• Home
  • Blog
  • Not All Cedar is Bad: Restoring the Natural Balance to Your Land
not-all-cedar-is-bad-restoring-the-natural-balance-to-your-land

Not All Cedar is Bad: Restoring the Natural Balance to Your Land

Did you know that not all cedar is bad? To many of you, this is blasphemy. But it’s true! As land stewards, it’s important to focus on maintaining the natural balance of the land; to look at the land from a holistic viewpoint. A common misconception in the Texas Hill Country, is that cedar (Ashe Juniper) is an invasive species. That’s false.

Cedar trees are actually native and have always been in the Hill Country to some extent.  Native Americans kept cedar populations in check by utilizing controlled burns. Many ranchers still use controlled burns to contain cedar infestations. However, the subdividing of land over time, combined with a lack of education on these practices, has made controlled burns less and less common. As a result, cedar has largely taken over the Central Texas landscape.

That’s where we come in. Cedar Eaters knows that cedar encroachment can be problematic for many reasons.  Cedar guzzles up water and tends to cause a lack of diversity in local plant life. It can overtake an area, making it difficult to access parts of your property. It causes many people to have terrible allergies. It’s just plain ugly. We also know that some large, old-growth cedar is okay to leave behind. It acts as habitat for birds and other wildlife living on your land. Remember, it’s about finding that right balance.

So, how much cedar is good to leave?  Cedar Eaters believes that between 20-25% of cedar (including mostly mature trees) can be left behind for cover. We recommend that the other 75-80% of your property be reclaimed as native grasslands or “savannah”, as it was, historically.  After clearing cedar with Cedar Eaters, you will begin to see the reemergence of those native grasses—oftentimes naturally, without having to reseed.  We also recommend planting a diverse mix of seedlings (baby trees) besides cedar—including various types of oaks, elms, cypress, cherry and pecan trees—just to name a few.  This diversity of species is the ultimate goal. Protect young trees you plant using wire fencing or other barriers to prevent deer populations from overgrazing them. 

If you are still unsure about how much cedar to clear on your property, don’t fret. Cedar Eaters can help you develop a “game plan”, by mapping out your property using aerial imagery and determining the areas that contain old-growth cedar vs. the target areas that were historically clear of cedar.  Call us today to schedule your free estimate with one of our land restoration experts, who can help you get your land back to its natural balance.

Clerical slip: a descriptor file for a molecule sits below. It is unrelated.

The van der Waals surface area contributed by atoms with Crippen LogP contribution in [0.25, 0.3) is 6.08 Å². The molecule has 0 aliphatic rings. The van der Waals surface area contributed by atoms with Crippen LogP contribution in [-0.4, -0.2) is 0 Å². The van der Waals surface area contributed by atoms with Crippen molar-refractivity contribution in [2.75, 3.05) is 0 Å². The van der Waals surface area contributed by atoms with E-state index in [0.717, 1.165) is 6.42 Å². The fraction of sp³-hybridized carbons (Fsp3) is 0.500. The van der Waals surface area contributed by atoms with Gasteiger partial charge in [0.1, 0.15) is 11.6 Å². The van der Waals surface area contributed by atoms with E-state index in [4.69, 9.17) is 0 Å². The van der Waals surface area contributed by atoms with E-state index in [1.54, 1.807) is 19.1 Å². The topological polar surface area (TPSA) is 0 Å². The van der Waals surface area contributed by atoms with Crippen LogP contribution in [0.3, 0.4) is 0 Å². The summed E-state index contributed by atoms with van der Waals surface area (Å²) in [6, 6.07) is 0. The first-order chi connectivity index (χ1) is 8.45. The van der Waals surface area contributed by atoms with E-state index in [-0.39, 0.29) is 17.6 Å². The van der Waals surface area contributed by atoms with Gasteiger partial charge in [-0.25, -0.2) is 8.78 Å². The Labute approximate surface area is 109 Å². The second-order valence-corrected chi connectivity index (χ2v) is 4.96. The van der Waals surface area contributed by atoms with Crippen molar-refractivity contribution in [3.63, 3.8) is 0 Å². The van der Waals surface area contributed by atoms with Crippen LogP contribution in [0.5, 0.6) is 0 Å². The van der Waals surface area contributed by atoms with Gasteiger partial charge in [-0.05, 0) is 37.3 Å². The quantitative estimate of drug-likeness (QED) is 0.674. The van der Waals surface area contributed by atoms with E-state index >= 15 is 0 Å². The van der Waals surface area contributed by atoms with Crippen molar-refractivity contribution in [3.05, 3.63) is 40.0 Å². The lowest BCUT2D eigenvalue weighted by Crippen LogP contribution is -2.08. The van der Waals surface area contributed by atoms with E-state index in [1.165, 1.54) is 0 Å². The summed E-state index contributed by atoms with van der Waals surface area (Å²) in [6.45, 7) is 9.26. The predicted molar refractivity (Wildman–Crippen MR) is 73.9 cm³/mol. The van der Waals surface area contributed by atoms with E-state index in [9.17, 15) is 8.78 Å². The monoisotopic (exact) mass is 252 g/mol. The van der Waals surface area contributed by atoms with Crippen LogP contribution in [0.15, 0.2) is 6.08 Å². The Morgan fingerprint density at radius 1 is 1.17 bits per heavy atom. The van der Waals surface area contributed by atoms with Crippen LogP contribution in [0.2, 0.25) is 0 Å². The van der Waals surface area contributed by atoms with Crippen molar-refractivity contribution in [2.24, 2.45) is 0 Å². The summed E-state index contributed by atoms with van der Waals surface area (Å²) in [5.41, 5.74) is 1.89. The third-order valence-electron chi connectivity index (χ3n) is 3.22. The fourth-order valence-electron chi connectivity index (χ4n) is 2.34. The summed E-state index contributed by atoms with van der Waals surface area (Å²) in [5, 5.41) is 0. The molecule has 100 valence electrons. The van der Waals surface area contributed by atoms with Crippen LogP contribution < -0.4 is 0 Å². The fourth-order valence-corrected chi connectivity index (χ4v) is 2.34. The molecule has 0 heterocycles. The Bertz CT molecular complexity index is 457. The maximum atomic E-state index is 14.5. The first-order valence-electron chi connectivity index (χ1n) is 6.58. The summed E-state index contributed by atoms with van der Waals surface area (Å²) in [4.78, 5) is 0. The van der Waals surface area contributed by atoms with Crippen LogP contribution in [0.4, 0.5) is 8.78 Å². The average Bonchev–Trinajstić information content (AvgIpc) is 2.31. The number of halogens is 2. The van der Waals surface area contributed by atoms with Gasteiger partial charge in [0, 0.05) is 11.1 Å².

Here are some photos of a property we cleared 5 years ago in Kerr County. As you can see, the native grasses are growing back nicely:

We are based in Kerr County near Comfort, TX, however, we provide land clearing services in all of the Texas Hill Country as well as North Texas, South Texas, and Central Texas. Below is a list of counties that we frequent.

(Austin County, Atascosa County, Bexar County, Bandera County, Blanco County, Burnet County, Bell County, Bosque County, Brown County, Bastrop County, Burleson County, Brazos County, Brooks County, Bee County, Comal County, Caldwell County, Colorado County, Coryell County, Comanche County, Coleman County, Concho County, Callahan County, Coke County, Crockett County, Dimmit County, Duval County, Dewitt County, Denton County, Collin County, Edwards County, Erath County, Eastland County, Ellis County, Frio County, Fayette County, Falls County, Freestone County, Gillespie County, Guadalupe County, Goliath County, Gonzales County, Grimes County, Hidalgo County, Hays County, Hood County, Hill County, Hamilton County, Irion County, Jim Hogg County, Jim Wells County, Jackson County, Johnson County, Jack County, Jones County, Kleberg County, Kendall County, Kerr County, Kinney County, Karnes County, Kimble County, La Salle County, Live Oak County, Lavaca County, Llano County, Lee County, Lampasas County, Limestone County, Maverick County, McMullen County, Medina County, Menard County, Mason County, McCulloch County, Mills County, McLennan County, Milam County, Palo Pinto County, Parker County, Real County, Refugio County, Runnels County, Starr County, San Patricio County, Sutton County, Schleicher County, San Saba County, Somervell County, Stephens County, Shackelford County, Travis County, Tom Green County, Taylor County, Throckmorton County, Val Verde County, Victoria County, Wilson County, Wharton County, Washington County, Williamson County, Wise County, Young County, Zapata County)

We will travel anywhere if the job is large enough. If you have a small job we will typically nest small jobs together in order to cover as much ground as possible within our current service area.

Cedar Eaters logo

Contact


  • CALL
    210-745-2743 Office
    210-745-2750 Fax
    877-404-8141 Toll-Free
  • VISIT (BY APPOINTMENT ONLY)
    Office Address
    6707 TX-27, Comfort, TX 78013
    Mailing Address
    P.O. Box 196, Boerne, TX 78006

Follow Us


Certifications


Go Texan logo
Better Business Bureau Logo
International Society of Arboriculture logo
HUB logo